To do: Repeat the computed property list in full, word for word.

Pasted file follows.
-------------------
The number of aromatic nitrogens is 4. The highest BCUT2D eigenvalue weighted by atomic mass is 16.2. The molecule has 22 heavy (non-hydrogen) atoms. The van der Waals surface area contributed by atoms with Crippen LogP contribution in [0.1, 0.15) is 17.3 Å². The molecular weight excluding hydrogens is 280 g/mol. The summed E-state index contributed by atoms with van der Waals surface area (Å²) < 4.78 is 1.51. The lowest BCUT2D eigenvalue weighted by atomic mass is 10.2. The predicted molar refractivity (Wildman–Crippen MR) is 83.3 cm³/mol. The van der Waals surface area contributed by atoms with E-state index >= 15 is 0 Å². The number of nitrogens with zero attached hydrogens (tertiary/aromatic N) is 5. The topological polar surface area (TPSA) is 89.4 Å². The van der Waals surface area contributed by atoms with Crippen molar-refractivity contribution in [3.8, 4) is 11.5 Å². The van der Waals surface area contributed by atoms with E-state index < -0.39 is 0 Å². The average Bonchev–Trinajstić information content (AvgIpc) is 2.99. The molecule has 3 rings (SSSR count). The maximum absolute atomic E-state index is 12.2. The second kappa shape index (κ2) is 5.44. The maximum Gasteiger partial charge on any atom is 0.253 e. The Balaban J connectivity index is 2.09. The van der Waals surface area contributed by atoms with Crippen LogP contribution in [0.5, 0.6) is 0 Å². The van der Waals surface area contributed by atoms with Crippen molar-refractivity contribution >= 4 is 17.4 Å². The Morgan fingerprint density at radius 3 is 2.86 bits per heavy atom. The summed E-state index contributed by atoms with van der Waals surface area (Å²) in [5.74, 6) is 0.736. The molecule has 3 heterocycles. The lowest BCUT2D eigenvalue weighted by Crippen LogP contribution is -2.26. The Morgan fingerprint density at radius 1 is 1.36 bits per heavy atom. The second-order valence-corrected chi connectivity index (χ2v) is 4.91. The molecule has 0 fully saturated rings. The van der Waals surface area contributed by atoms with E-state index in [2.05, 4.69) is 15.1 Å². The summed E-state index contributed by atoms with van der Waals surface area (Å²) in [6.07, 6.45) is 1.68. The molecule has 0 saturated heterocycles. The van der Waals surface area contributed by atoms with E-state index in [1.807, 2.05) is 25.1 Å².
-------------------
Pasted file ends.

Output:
The number of aromatic nitrogens is 4. The highest BCUT2D eigenvalue weighted by atomic mass is 16.2. The molecule has 22 heavy (non-hydrogen) atoms. The van der Waals surface area contributed by atoms with Crippen LogP contribution in [0.1, 0.15) is 17.3 Å². The molecular weight excluding hydrogens is 280 g/mol. The summed E-state index contributed by atoms with van der Waals surface area (Å²) < 4.78 is 1.51. The lowest BCUT2D eigenvalue weighted by atomic mass is 10.2. The predicted molar refractivity (Wildman–Crippen MR) is 83.3 cm³/mol. The van der Waals surface area contributed by atoms with E-state index >= 15 is 0 Å². The number of nitrogens with zero attached hydrogens (tertiary/aromatic N) is 5. The topological polar surface area (TPSA) is 89.4 Å². The van der Waals surface area contributed by atoms with Crippen molar-refractivity contribution in [3.8, 4) is 11.5 Å². The van der Waals surface area contributed by atoms with E-state index < -0.39 is 0 Å². The average Bonchev–Trinajstić information content (AvgIpc) is 2.99. The molecule has 3 rings (SSSR count). The maximum absolute atomic E-state index is 12.2. The second kappa shape index (κ2) is 5.44. The maximum Gasteiger partial charge on any atom is 0.253 e. The Balaban J connectivity index is 2.09. The van der Waals surface area contributed by atoms with Crippen LogP contribution in [0.5, 0.6) is 0 Å². The van der Waals surface area contributed by atoms with Crippen molar-refractivity contribution >= 4 is 17.4 Å². The Morgan fingerprint density at radius 3 is 2.86 bits per heavy atom. The summed E-state index contributed by atoms with van der Waals surface area (Å²) in [5.74, 6) is 0.736. The molecule has 3 heterocycles. The lowest BCUT2D eigenvalue weighted by Crippen LogP contribution is -2.26. The Morgan fingerprint density at radius 1 is 1.36 bits per heavy atom. The second-order valence-corrected chi connectivity index (χ2v) is 4.91. The molecule has 0 fully saturated rings. The van der Waals surface area contributed by atoms with E-state index in [2.05, 4.69) is 15.1 Å². The summed E-state index contributed by atoms with van der Waals surface area (Å²) in [6.07, 6.45) is 1.68. The molecule has 0 saturated heterocycles. The van der Waals surface area contributed by atoms with E-state index in [1.807, 2.05) is 25.1 Å².